Jupiter’s Moons - A Beginner’s Guide To Jovian Satellites
Jupiter presently has 79 known moons, out of which 53 have been named and the rest are awaiting their official names.
Most of the moons of Jupiter are small, with about 60 of them being less than 6.2 miles in diameter. The number of moons changes fairly frequently as the telescope technology improves, with the 79th moon being reported in 2018. No other planet in the solar system can match that figure. Saturn is the runner-up with its 62 verified moons while Uranus boasts 27 and Neptune has 14.
Most of the moons were discovered in the late 1970s and later as a result of several explorations by automated spacecraft, including NASA’s Voyager in 1979 and Galileo in 1995.
Four hundred years ago, the astronomer Galileo Galilei announced his discovery of four moons orbiting around the planet Jupiter, each seen as a distinct white dot through his telescope. However, only in the span of the last four decades have astronomers been able to study the Jovian moons in detail to reveal that the four—Io, Europa, Ganymede, and Callisto—are fascinating worlds of their own.
Illustration of Jupiter and the Galilean satellites. Credit: NASA
Jupiter is more than 300 times the mass of Earth. Its size plays a role in the number of moons orbiting Jupiter because there is a large area of gravitational stability around it to support many moons.
Jupiter also has the strongest magnetic field of any planet, so anything passing near it, such as an asteroid, is either destroyed by gravitational tides or captured into its orbit. Earth only has one moon because it lacks the strong gravitational field and mass necessary to hold another satellite in orbit.
How Were The Jovian Moons Formed?
Credit: ROBERTO MOLAR-CANDANOSA, CARNEGIE INSTITUTION FOR SCIENCE
Jupiter’s moons probably formed in tandem with Jupiter itself. The big planet likely started out as a disc of gasses and dust that eventually became the gas giant we know today. While Jupiter took shape, some of the material swirling around it coalesced into the four moons that Galileo found in 1610.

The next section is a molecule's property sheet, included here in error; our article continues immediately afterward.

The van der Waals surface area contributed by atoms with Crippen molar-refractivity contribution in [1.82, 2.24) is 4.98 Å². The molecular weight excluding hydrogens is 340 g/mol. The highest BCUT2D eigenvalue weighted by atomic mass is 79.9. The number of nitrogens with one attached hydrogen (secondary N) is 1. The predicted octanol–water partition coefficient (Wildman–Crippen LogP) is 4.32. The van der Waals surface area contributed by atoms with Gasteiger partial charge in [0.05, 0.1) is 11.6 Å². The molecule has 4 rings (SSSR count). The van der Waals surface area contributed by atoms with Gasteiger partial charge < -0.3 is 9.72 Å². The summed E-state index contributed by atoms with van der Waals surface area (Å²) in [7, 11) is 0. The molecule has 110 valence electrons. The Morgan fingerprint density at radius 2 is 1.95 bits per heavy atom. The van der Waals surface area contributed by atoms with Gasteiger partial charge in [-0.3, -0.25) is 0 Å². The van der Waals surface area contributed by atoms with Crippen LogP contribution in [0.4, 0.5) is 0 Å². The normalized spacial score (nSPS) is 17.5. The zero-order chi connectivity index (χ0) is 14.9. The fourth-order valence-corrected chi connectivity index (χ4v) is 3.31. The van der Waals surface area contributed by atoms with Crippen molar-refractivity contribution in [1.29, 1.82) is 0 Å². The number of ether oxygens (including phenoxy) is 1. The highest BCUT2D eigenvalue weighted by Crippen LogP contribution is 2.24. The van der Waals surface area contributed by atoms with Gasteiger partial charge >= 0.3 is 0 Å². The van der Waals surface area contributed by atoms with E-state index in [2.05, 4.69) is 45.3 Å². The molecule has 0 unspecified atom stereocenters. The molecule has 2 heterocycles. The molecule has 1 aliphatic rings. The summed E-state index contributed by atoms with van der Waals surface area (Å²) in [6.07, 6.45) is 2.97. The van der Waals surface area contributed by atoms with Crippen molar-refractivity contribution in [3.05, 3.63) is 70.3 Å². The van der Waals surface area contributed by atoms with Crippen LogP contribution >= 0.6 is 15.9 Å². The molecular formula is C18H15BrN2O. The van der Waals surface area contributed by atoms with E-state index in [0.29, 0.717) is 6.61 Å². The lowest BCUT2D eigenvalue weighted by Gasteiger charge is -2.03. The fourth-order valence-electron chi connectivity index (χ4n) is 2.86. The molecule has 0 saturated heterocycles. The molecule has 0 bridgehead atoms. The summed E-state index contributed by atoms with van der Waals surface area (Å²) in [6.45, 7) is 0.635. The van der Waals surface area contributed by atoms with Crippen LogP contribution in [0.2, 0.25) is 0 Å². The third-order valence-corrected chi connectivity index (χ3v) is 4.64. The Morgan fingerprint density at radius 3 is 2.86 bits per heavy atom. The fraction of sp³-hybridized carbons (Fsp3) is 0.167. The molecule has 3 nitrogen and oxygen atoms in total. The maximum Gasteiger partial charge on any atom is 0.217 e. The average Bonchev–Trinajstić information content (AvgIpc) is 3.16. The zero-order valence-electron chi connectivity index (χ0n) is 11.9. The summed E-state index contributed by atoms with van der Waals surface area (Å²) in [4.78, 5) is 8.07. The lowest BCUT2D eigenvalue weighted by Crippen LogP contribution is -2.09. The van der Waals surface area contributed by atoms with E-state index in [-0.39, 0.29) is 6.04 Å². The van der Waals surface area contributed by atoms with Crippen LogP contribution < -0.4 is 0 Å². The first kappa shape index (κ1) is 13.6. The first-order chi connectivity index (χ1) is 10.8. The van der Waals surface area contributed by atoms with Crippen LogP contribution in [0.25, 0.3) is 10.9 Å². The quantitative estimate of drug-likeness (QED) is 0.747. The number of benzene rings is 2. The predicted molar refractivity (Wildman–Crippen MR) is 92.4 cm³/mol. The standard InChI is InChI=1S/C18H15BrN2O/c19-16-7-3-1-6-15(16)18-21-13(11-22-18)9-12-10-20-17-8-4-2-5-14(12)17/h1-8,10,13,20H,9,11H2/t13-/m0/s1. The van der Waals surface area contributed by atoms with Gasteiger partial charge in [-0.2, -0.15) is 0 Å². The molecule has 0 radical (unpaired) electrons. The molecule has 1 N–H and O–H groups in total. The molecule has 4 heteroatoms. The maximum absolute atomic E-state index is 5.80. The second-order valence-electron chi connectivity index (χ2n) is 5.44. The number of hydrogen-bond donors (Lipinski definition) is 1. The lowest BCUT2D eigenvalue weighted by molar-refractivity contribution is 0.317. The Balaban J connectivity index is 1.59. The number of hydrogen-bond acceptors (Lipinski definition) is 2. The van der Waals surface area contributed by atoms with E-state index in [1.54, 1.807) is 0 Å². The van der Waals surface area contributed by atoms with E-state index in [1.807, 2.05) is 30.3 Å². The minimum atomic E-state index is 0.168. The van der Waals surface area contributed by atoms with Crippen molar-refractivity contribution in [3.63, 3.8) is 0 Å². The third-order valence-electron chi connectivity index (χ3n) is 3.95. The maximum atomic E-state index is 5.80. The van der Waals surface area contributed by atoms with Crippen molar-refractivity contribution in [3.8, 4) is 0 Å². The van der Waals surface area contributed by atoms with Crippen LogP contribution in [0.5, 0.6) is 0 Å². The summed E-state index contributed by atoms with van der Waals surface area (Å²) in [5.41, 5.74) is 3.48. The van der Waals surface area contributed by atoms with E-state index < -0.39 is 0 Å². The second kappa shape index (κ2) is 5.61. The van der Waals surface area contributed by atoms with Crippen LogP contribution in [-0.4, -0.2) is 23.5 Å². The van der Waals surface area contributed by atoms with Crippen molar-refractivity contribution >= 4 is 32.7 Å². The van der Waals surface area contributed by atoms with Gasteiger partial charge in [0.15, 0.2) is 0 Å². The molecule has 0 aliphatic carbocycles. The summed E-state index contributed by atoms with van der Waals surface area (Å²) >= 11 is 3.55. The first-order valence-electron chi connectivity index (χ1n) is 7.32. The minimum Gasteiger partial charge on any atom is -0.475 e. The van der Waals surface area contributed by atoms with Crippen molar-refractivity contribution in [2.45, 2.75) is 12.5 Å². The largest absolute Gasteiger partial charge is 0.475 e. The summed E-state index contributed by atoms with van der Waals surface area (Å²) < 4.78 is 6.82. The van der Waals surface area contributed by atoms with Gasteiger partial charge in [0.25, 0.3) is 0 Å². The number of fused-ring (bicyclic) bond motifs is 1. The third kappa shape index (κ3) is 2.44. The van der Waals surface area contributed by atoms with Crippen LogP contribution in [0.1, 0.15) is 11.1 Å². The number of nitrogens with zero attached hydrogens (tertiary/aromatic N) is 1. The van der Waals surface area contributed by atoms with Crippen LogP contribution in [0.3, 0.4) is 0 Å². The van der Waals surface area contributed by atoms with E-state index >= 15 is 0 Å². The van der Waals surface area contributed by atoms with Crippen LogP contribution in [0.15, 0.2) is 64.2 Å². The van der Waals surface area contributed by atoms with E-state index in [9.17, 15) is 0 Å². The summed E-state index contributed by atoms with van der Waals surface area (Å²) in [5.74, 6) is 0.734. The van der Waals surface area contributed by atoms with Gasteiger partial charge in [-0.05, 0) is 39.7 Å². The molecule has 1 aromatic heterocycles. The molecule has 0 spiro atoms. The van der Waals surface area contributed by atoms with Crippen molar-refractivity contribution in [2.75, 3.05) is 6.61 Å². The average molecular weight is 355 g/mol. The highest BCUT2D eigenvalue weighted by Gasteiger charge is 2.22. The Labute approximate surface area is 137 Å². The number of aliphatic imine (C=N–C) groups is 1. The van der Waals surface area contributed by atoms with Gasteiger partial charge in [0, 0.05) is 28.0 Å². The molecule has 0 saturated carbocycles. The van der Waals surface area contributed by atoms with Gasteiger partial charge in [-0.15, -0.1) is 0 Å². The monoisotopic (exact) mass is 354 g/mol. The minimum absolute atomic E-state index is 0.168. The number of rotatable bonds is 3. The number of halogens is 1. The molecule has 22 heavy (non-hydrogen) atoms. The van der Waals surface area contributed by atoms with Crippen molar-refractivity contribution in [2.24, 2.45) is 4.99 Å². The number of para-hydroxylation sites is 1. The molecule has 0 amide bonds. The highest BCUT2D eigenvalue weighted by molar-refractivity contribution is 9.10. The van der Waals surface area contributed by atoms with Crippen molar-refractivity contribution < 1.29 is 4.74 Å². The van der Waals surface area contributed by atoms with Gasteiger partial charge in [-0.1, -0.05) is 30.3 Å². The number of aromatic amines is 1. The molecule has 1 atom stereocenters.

Although, scientists suggest that Saturn may have helped move the process along. It’s also been hypothesized that early Jupiter had a number of failed moons which were pulled into and absorbed by the huge planet.
The other small and large moons were formed in a different way. Many of Jupiter’s moons started out as drifting chunks of rock that became ensnared by the planet’s gravitational pull.
Additionally, many of the Jovian moons orbit in the same direction in which Jupiter spins. But there are those which go the opposite way. With so many bodies revolving in different directions, collisions are inevitable. Moons that crash into one another might well be destroyed in the process.
In January 1610, Italian astronomer Galileo Galilei discovered four of Jupiter’s moons — now called Io, Europa, Ganymede and Callisto. They are called the Galilean satellites after the Italian astronomer.
The names of the moons, which are derived from the lovers of Zeus in Greek mythology, were prescribed by Simon Marius soon after Galileo discovered them in 1610.
All four moons are extremely cold, and all have thin atmospheres. Nevertheless, they are all tantalising prospects for finding life beyond Earth.